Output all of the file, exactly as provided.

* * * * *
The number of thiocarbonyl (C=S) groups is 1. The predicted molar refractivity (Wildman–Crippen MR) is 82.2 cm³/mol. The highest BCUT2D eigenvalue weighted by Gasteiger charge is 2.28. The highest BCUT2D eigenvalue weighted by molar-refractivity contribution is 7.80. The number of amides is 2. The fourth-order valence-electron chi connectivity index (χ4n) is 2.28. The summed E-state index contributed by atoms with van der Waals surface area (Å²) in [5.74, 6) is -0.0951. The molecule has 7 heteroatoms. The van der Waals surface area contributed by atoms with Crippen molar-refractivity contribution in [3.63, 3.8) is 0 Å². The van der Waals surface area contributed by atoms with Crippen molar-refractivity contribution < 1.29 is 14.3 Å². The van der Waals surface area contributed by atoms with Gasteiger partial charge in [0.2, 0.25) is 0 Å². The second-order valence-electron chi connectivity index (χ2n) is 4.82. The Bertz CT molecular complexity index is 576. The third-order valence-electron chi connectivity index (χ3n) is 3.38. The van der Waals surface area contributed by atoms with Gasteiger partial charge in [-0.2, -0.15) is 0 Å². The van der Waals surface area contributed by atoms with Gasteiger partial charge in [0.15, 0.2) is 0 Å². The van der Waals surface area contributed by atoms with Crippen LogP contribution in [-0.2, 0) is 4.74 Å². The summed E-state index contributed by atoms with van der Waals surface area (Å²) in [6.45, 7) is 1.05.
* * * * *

The number of thiocarbonyl (C=S) groups is 1. The predicted molar refractivity (Wildman–Crippen MR) is 82.2 cm³/mol. The highest BCUT2D eigenvalue weighted by Gasteiger charge is 2.28. The highest BCUT2D eigenvalue weighted by molar-refractivity contribution is 7.80. The number of amides is 2. The fourth-order valence-electron chi connectivity index (χ4n) is 2.28. The summed E-state index contributed by atoms with van der Waals surface area (Å²) in [5.74, 6) is -0.0951. The molecule has 7 heteroatoms. The van der Waals surface area contributed by atoms with Crippen molar-refractivity contribution in [3.63, 3.8) is 0 Å². The van der Waals surface area contributed by atoms with Crippen molar-refractivity contribution < 1.29 is 14.3 Å². The van der Waals surface area contributed by atoms with Gasteiger partial charge in [0.2, 0.25) is 0 Å². The second-order valence-electron chi connectivity index (χ2n) is 4.82. The Bertz CT molecular complexity index is 576. The third-order valence-electron chi connectivity index (χ3n) is 3.38. The van der Waals surface area contributed by atoms with Gasteiger partial charge in [-0.2, -0.15) is 0 Å². The van der Waals surface area contributed by atoms with Gasteiger partial charge in [0.15, 0.2) is 0 Å². The van der Waals surface area contributed by atoms with Crippen LogP contribution in [-0.2, 0) is 4.74 Å². The summed E-state index contributed by atoms with van der Waals surface area (Å²) in [6.45, 7) is 1.05.